~Bonnie

                              • Re: Learning Pathways: March-April- Women That Have Changed the World- Celebrating International Women's Day
                                yespmed317

                                One of the women who have inspired me to make a change in my community by becoming a teacher was Dolores Huerta.  I first heard about Dolores in high school, when we began learning about Cesar Chavez and the struggle of the farm workers.  I grew up in a small farming community and my grandparents along with my mother grew up as farm workers, so hearing their struggles really hit home for me.  I became very interested when I heard about the strength and courage that Dolores showed throughout the battle for equality.  Her determination not just for equality for farm workers, but equality for Mexican-Americans was so powerful.  I had a better understanding of my family and of myself and I knew that teaching the younger generations about these people especially about Dolores Huerta was imperative.  She was a role model that not many Mexican-American girls, like me, had and she help me find my pride in being the product of a farm workers struggle.  Picture 3.png

                                • Re: Learning Pathways: March-April- Women That Have Changed the World- Celebrating International Women's Day
                                  kpeterka

                                  I remember reading about Eleanor Roosevelt in high school. I admire her because she was a shy person, but she forced herself to be active in public life as the wife of FDR. She was a First Lady who was more than a figurehead. She also was not pretty, but she didn't let that affect her self-esteem.  She said, "No one can make you feel inferior without your consent".  She had many other inspirational sayings. I admire her very much because despite other politicians and some of the public disliking her at times, she keep working for her ideals.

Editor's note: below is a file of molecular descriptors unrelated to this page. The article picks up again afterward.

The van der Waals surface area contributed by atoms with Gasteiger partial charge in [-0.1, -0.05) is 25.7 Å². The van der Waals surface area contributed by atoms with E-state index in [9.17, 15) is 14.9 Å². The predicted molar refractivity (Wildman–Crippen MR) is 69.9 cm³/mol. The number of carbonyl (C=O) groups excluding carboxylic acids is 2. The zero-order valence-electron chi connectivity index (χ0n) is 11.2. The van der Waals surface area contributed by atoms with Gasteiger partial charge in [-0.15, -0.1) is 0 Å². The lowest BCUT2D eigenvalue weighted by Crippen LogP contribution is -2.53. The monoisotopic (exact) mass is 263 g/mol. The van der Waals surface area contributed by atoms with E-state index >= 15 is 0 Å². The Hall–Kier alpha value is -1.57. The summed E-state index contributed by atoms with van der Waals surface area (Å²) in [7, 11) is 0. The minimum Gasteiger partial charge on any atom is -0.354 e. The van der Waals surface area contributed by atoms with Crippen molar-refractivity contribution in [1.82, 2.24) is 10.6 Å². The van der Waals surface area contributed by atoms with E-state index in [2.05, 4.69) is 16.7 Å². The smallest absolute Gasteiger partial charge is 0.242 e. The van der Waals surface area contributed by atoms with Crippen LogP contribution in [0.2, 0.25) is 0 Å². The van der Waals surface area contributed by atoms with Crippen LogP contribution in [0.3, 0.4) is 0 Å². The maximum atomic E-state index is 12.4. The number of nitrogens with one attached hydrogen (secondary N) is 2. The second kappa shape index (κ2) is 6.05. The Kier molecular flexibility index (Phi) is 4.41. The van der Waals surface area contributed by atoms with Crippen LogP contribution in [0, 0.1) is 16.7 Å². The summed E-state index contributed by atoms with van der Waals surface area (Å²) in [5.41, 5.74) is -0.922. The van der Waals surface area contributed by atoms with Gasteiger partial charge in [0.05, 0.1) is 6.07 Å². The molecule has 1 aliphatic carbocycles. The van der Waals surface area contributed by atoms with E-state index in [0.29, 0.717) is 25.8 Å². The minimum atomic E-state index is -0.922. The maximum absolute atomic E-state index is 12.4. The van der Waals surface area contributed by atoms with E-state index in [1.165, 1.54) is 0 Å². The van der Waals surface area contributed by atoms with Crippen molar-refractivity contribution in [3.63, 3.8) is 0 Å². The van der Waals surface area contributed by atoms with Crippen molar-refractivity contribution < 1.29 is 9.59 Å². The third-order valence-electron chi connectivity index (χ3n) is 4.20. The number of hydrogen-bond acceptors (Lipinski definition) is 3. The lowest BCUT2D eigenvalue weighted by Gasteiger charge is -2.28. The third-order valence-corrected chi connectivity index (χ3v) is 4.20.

Eleanor-Roosevelt-9463366-1-402.jpg

                                  • Re: Learning Pathways: March-April- Women That Have Changed the World- Celebrating International Women's Day
                                    tmp.9.10.8

                                    michelle-obama-40-sized.jpg

                                    Michelle Obama

                                    She is the First African-American Lady of the US.  Michelle is married to President Barack Obama. She wears many many hats such as a daughter, wife, mother, sister, lawyer, and many more.  It appears that she does all of this so effortlessly.  Now, the First Lady is challenging all of America to turn around a troubling trend in children's health by putting an end to the epidemic of childhood obesity by eating healthy and exercising.  To me she can show any girl regardless of race that you can be whatever you choose to be.  She stands her ground and speaks her mind.  She is approachable, knowledgeable and not rigid as some of the other ladies that held the title of  First Lady of the US.  I'm inspired by Michelle Obama that I can achieve and still be whatever I choose to be.